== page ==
UCLA in the News lists selected mentions of UCLA in the world’s news media. Some articles may require registration or a subscription. See more UCLA in the News.

Labor group chooses first Black woman leader | Los Angeles Times

Kent Wong, director of the UCLA Labor Center, called Wheeler a “proven, tested labor leader” and said that the strength of her win was “quite impressive” given that often the Fed’s elections are contested with various unions lining up behind one candidate or another. “She really was able to build a very strong consensus. ... It’s not easy to do,” he said. “It bodes well for her ability to bring diverse parts of the labor movement together.”

New law tackles erratic hours for retail workers | Los Angeles Times

A UCLA study released in 2018 found that 8 in 10 retail workers have fluctuating workweeks over which they have no control. Approximately 77% of retail workers receive less than one week’s notice of their schedules or changes to their schedule, the study found. (Also: City News Service.)

UCLA Law joins boycott of U.S. News rankings | Los Angeles Times

“The rankings disincentivize schools from supporting public service careers for their graduates, building a diverse student population, and awarding need-based financial aid,” UCLA Law School interim Dean Russell Korobkin said in a message to the law school community. “UCLA Law does all of these things, but honoring our core values comes at a cost in rankings points.” (Also: Reuters and Inside Higher Ed.)

Trump was a gift that might not keep giving | New York Times

Chris Tausanovitch, a political scientist at [UCLA], downplayed the success of the Democrats: “This was in many ways an expected result. The polls and models performed well. The Democrats overperformed expectations slightly, but as others have pointed out, their performance is better in seats than in votes.”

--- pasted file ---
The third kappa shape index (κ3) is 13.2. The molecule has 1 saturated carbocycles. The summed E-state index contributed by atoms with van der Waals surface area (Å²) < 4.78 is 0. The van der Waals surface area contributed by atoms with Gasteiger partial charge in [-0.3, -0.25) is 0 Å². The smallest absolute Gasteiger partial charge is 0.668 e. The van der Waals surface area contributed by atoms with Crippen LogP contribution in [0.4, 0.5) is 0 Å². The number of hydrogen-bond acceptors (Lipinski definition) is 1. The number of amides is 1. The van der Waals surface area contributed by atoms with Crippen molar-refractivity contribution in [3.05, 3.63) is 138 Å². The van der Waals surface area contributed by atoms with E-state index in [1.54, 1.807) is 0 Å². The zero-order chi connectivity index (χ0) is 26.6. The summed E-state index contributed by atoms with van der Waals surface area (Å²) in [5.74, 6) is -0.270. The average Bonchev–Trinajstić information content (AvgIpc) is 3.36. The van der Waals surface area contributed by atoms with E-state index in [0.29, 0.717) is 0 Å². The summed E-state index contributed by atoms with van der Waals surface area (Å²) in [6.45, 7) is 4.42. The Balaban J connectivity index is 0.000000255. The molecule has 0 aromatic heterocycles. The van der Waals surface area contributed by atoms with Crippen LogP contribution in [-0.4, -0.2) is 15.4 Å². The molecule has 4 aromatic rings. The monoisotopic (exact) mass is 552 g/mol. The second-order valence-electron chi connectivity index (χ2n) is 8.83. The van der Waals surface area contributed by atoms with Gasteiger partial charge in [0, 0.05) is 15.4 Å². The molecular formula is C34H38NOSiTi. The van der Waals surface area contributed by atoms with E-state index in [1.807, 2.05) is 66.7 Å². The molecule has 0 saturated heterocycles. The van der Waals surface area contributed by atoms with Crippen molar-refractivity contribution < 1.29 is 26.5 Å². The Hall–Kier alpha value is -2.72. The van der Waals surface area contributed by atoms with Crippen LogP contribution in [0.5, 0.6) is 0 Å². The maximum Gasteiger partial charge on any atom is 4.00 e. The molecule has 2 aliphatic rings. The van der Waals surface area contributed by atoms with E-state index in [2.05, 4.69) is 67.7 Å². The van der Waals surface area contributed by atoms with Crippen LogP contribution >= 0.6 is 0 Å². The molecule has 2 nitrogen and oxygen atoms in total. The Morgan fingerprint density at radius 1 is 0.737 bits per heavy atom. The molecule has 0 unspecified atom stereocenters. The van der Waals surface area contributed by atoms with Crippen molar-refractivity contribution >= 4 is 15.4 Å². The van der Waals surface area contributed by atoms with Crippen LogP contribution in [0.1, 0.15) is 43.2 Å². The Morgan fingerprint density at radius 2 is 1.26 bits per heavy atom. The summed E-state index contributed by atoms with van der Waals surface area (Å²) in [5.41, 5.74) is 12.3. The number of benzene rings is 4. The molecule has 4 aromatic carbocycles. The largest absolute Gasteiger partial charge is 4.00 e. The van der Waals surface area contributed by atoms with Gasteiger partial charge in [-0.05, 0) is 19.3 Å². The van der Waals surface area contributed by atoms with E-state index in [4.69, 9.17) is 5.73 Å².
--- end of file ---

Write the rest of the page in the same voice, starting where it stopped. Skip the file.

COVID is robbing Latinos of intergenerational support | Los Angeles Times

For tightknit, lower-income family structures, the loss of a grandparent can be particularly devastating, making “it difficult for households to keep making progress,” said Arturo Bustamante, a UCLA professor of health policy and management who has been studying the pandemic’s effects on Latinos. “Now COVID is another factor that threatens economic security,” he said.

Study explores hearing loss among young people | KPCC-FM’s “AirTalk”

“This has always been an area of concern. We’ve been seeing this trend for years. But I think the article is really highlighting what I think we have seen over most recent years, where … fidelity of sound has become so great on their personal listening devices that people use, that it allows individuals to listen at louder levels while still getting a clear quality of sound,” said UCLA’s Arineh Khachatoorians (approx. 1:10 mark).

Aging as a Latino in the United States | Telemundo

The essential industries in which many Latinos work are less likely to include employer-sponsored retirement plans or private health insurance. That leaves them working longer and relying on their adult children instead of being able to afford a nursing home, said David Hayes-Bautista, director of the UCLA Center for the Study of Latino Health and Culture. (Translated from Spanish.)

Do you need to test for COVID before Thanksgiving? | ABC News

“You also have to remember that your actions affect other people,” said Anne Rimoin, Ph.D., professor of epidemiology at the UCLA Fielding School of Public Health. “As we move further and further along out of the most acute phase of the pandemic, it doesn't mean that risk mitigation measures aren't worthwhile.”

Why California should ban the herbicide paraquat | CalMatters

California researchers have known for years that paraquat use in the state’s agricultural areas, especially in Fresno, Kern and Tulare counties, leads to increased risks of Parkinson’s disease. In July, a research team at UCLA found increased risks of thyroid cancer associated with paraquat in those same counties.

Massive layoffs at Meta worry contract workers | Forbes

“It sends shockwaves and the reality is you have such drastic work reductions [in the white-collar workforce,] and it will have a negative impact on the service workers who clean offices and provide food,” Kent Wong, the director of the UCLA Labor Center, told Forbes.